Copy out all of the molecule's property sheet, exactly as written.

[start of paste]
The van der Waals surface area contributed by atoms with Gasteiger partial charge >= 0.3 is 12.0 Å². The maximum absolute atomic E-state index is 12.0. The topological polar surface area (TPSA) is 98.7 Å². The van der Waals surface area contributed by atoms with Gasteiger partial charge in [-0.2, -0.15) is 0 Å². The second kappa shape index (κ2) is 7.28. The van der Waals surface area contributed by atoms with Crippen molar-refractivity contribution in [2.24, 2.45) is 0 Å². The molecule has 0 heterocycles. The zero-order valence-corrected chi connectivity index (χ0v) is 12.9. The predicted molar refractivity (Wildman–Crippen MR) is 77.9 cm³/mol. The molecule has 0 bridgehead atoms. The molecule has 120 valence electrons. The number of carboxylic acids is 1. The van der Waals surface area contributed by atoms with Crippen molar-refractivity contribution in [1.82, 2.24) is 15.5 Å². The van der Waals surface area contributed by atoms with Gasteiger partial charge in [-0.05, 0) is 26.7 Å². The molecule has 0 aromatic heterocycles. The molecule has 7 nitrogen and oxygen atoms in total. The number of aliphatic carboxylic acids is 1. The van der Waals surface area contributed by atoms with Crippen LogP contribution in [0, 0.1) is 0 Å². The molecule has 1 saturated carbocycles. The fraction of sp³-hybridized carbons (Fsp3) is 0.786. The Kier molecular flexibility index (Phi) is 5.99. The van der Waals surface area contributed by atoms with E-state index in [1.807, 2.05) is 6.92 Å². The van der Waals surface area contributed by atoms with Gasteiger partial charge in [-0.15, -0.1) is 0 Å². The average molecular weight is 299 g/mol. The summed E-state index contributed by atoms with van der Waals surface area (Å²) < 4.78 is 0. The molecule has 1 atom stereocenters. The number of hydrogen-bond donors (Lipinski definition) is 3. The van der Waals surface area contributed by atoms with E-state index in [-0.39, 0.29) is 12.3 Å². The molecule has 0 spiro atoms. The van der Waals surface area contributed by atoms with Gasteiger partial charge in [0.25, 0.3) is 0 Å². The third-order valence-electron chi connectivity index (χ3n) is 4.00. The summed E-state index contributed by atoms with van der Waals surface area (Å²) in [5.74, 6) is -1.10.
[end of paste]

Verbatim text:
The van der Waals surface area contributed by atoms with Gasteiger partial charge >= 0.3 is 12.0 Å². The maximum absolute atomic E-state index is 12.0. The topological polar surface area (TPSA) is 98.7 Å². The van der Waals surface area contributed by atoms with Gasteiger partial charge in [-0.2, -0.15) is 0 Å². The second kappa shape index (κ2) is 7.28. The van der Waals surface area contributed by atoms with Crippen molar-refractivity contribution in [2.24, 2.45) is 0 Å². The molecule has 0 heterocycles. The zero-order valence-corrected chi connectivity index (χ0v) is 12.9. The predicted molar refractivity (Wildman–Crippen MR) is 77.9 cm³/mol. The molecule has 0 bridgehead atoms. The molecule has 120 valence electrons. The number of carboxylic acids is 1. The van der Waals surface area contributed by atoms with Crippen molar-refractivity contribution in [1.82, 2.24) is 15.5 Å². The van der Waals surface area contributed by atoms with Gasteiger partial charge in [-0.05, 0) is 26.7 Å². The molecule has 0 aromatic heterocycles. The molecule has 7 nitrogen and oxygen atoms in total. The number of aliphatic carboxylic acids is 1. The van der Waals surface area contributed by atoms with Crippen LogP contribution in [0, 0.1) is 0 Å². The molecule has 1 saturated carbocycles. The fraction of sp³-hybridized carbons (Fsp3) is 0.786. The Kier molecular flexibility index (Phi) is 5.99. The van der Waals surface area contributed by atoms with E-state index in [1.807, 2.05) is 6.92 Å². The van der Waals surface area contributed by atoms with Gasteiger partial charge in [-0.15, -0.1) is 0 Å². The average molecular weight is 299 g/mol. The summed E-state index contributed by atoms with van der Waals surface area (Å²) < 4.78 is 0. The molecule has 1 atom stereocenters. The number of hydrogen-bond donors (Lipinski definition) is 3. The van der Waals surface area contributed by atoms with E-state index in [-0.39, 0.29) is 12.3 Å². The molecule has 0 spiro atoms. The van der Waals surface area contributed by atoms with Gasteiger partial charge in [0.25, 0.3) is 0 Å². The third-order valence-electron chi connectivity index (χ3n) is 4.00. The summed E-state index contributed by atoms with van der Waals surface area (Å²) in [5.74, 6) is -1.10.